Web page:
# What is Atmospheric Pressure

## What is Atmospheric Pressure

Scientists discovered atmospheric pressure in the seventeenth century. This discovery uncovered an interesting fact that air actually has weight! The weight of the atmosphere presses down on the Earth’s surface and creates a pressure on it. The pressure at any point exerted by the weight of the air above it is called atmospheric pressure.

Atmospheric Pressure

1. The pressure due to the Earths atmosphere can be considered as the result of the weight of the air acting on per unit area of the Earth’s surface.
2. The atmospheric pressure is the pressure exerted by the atmosphere on the surface of the Earth as well as all objects on the Earth.
3. At sea level, the atmospheric pressure is about 1.013 x 105 N m-2. This value is usually referred to as 1 atmosphere.
4. Meteorologists express pressure in millibars. One millibar is 100 N m-2 or 100 Pa. Hence, 1 atmosphere is about 1013 millibars.
5. The atmospheric pressure decreases slowly with altitude because the atmosphere becomes thinner at higher altitude. Figure illustrates the decreasing atmospheric pressure with altitude.

Variation of Atmospheric Pressure With Altitude

The altitude of a place is its height above sea level. The atmospheric pressure at a place depends on its altitude and decreases as we go up. We know that atmospheric pressure at a place is the force exerted by the weight of the air column above that place. As we go up, the length of the air column above us decreases. This means its weight decreases, and, therefore, the atmospheric pressure is smaller at higher places (than at sea level).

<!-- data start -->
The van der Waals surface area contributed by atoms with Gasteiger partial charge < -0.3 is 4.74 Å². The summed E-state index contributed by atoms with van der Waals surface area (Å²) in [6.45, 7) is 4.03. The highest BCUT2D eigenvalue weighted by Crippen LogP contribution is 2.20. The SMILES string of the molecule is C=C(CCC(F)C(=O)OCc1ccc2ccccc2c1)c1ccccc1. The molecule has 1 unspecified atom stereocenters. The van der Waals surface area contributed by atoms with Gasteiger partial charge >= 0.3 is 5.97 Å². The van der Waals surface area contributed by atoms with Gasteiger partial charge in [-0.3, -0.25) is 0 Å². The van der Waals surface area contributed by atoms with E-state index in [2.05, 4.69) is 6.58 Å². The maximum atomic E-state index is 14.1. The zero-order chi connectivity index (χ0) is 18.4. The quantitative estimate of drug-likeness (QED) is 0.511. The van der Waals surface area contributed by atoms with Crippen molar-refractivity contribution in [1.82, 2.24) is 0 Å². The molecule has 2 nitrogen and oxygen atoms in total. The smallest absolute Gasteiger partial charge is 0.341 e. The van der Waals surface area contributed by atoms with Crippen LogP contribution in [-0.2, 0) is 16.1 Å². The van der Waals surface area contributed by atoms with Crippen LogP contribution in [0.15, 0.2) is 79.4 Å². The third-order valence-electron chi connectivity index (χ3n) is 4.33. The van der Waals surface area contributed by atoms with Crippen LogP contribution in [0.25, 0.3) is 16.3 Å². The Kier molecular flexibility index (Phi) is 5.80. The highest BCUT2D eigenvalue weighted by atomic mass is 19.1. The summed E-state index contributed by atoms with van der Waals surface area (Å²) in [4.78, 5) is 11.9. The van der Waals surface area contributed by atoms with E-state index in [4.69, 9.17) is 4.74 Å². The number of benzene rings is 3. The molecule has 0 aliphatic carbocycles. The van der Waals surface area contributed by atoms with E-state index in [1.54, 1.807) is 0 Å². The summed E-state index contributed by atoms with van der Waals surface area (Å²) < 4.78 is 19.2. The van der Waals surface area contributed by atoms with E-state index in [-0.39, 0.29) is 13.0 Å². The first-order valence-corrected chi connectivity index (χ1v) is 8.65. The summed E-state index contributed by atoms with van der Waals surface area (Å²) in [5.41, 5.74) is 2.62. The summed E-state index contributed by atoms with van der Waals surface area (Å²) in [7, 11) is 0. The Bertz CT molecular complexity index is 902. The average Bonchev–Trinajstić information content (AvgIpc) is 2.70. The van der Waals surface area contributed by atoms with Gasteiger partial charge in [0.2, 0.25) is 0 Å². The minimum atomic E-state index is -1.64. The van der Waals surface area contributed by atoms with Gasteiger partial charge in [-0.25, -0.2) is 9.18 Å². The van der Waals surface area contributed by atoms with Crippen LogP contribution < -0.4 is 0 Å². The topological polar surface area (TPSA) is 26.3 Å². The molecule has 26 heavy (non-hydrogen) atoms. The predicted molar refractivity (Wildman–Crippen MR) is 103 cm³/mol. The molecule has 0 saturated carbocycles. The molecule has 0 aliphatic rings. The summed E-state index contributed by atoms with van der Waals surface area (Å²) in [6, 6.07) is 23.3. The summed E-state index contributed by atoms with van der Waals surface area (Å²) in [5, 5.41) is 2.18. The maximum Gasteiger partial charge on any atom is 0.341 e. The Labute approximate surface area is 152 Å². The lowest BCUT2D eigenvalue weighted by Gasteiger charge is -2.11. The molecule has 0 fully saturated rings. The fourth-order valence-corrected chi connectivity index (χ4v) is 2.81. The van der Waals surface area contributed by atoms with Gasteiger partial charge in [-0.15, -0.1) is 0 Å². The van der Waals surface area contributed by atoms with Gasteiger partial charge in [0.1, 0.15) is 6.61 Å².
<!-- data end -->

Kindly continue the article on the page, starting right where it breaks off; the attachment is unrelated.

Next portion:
If the pressure of atmosphere is changed suddenly, the blood vessels in our body will burst due to the pressure of the blood and other fluids inside. This is why astronauts have to wear special pressurized suits—there is no air and, therefore, no air pressure in space.

## Applications of Atmospheric Pressure

1. Figure shows a person drinking with the help of a straw.
(a) He sucks the air in the straw and creates a partial vacuum in it.
(b) The surrounding atmospheric pressure forces the drink into the straw and enters the mouth of the person.
2. Figure shows a worker carrying a piece of glass using a pair of rubber suction cups.
(a) When he presses the suction cups against the glass, air is forced out of the cups creating a partial vacuum in it.
(b) The surrounding atmospheric pressure forces the rubber cups tightly against the smooth surface of the glass.
3. Figure shows a vacuum cleaner in use.
(a) The rotating fan expels air, creating a partial vacuum in the space in front of it.
(b) The surrounding atmospheric pressure forces the air into the tube, carrying dust particles along with it.
(c) When the air passes through the filter, the dust particles are trapped by the filter so that the air expelled out of the vacuum cleaner is clean.

## Instruments for Measuring Atmospheric Pressure

1. Figure shows a simple mercury barometer made by inverting a long glass tube filled with mercury.
(a) Due to the inversion, a vacuum is created at the base of the tube and a column of mercury is supported by the atmospheric pressure.